April 4, 2023 3 min read


Spelinspektionen Board to Continue Sporting Seven Members

The only notable change, the Spelinspektionen said, is that Per Håkansson will now chair the regulator’s board

The Swedish gambling regulator, the Spelinspektionen, announced that its board will continue to be comprised of seven members. The authority’s decision was greenlit by the current government, led by the Centre-Right Alliance coalition.

The Spelinspektionen provided a peek into its new board, showing that it will remain more or less the same as it has been until now. As announced by the regulator, from April 1, 2023, to March 31, 2024, its board will encompass the following members:

• Per Håkansson – senior advisor
• Håkan Wall – psychologist
• Madelaine Tunudd – councilor
• Andreas Prochazka – lawyer
• Fredrik Holmberg – advisor
• Doris Högne Rydheim – advisor and ex-chancellor
• Camilla Rosenberg – general director of the Swedish Gaming Authority

Wall will continue serving as the board’s lead psychologist. Meanwhile, Tunudd will be the Spelinspektionen’s councilor. Prochazka will continue serving as the authority’s lawyer, while Holmberg and Rydheim help the regulator as advisors.

The Spelinspektionen also noted that Håkansson will be chairing the board. This is notably the only change to the regulator’s board.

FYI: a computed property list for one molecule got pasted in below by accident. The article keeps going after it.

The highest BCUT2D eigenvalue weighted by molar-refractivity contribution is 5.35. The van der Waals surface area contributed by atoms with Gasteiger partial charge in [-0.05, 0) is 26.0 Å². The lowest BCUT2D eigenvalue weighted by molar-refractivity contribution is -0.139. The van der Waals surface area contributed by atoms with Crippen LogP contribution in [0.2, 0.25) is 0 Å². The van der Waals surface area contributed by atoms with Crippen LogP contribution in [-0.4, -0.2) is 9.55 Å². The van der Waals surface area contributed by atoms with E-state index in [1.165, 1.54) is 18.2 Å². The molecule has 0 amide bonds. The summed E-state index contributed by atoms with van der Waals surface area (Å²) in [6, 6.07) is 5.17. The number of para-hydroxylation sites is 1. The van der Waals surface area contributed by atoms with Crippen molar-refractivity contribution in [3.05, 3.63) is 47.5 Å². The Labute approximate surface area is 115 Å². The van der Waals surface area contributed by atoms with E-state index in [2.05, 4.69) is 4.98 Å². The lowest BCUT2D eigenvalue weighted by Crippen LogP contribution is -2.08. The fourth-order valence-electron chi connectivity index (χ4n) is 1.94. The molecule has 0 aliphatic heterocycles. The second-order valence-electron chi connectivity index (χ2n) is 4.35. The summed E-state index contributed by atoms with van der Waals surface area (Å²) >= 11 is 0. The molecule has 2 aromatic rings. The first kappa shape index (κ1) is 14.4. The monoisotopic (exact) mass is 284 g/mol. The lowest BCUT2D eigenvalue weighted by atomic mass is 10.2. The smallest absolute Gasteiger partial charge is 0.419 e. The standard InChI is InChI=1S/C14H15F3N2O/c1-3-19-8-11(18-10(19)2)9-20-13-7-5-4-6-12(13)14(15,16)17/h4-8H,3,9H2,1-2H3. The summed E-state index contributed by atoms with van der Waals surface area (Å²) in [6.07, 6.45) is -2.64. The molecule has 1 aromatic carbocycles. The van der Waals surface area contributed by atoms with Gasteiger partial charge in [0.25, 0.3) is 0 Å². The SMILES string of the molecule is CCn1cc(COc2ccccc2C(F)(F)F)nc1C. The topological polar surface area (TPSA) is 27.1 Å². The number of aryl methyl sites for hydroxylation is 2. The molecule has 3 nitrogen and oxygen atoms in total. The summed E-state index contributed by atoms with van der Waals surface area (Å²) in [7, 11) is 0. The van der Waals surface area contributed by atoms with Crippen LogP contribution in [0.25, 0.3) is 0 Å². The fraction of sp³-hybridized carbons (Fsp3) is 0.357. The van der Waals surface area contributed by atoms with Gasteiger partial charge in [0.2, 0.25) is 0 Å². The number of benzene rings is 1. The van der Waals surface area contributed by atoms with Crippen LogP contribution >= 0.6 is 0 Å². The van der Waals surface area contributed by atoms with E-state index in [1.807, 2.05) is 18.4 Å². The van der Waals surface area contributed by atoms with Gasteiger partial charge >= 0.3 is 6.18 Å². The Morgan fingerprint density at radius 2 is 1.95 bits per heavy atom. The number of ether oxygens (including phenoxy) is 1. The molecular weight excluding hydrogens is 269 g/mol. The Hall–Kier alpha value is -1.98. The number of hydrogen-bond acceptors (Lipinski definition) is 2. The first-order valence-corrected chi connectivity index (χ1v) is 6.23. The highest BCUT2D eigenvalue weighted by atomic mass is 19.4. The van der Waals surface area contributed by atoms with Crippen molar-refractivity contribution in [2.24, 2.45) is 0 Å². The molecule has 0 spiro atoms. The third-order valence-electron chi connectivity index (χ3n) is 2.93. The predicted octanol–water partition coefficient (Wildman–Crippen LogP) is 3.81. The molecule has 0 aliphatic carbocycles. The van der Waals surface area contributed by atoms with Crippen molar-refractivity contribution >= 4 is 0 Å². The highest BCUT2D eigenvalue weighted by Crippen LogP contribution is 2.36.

The authority also noted that Rosenberg will maintain her seat and will continue to lead the body for another year. She has headed the Spelinspektionen since 2017 when gambling was still illegal and the regulatory body was known as Lotteriinspektionen.

The seven members will report to Niklas Wykman, Sweden’s minister of financial markets.

Sweden continues to be an attractive market for gambling providers. A few days ago, two new B2B companies secured licenses in the Nordic country. First, Relax Gaming secured a business-to-business license, making a foray into the Northern country. As a result, the company can now legally offer its products in the local market.

A few days later, Play’n GO managed to successfully renew its supplier license in the country. The company has been operating in the local market for a while and will be able to continue doing business there. This was furthermore a very important development for Play’n GO, which was originally founded in Sweden.

Last year, the Spelinspektionen announced that only a few gamblers prefer to play with offshore companies. According to a study, only 8% of Swedes pick unlicensed companies. Six percent, the Spelinspektionen said, did so voluntarily while two percent failed to identify an illegal operator as such. Meanwhile, 55% of respondents said that they would always prefer playing with legal companies because of the safer gambling tools they provide to players.


Although Fiona doesn't have a long-spanning background within the gambling industry, she is an incredibly skilled journalist who has built a strong interest in the constantly growing iGaming network. The team at GamblingNews.com is glad to have her on our roster to help deliver the best stories as soon as they hit. Aside from writing, she loves to dabble in online casino games such as slots and roulette, both for her own enjoyment and also as research to better improve her understanding of the industry.

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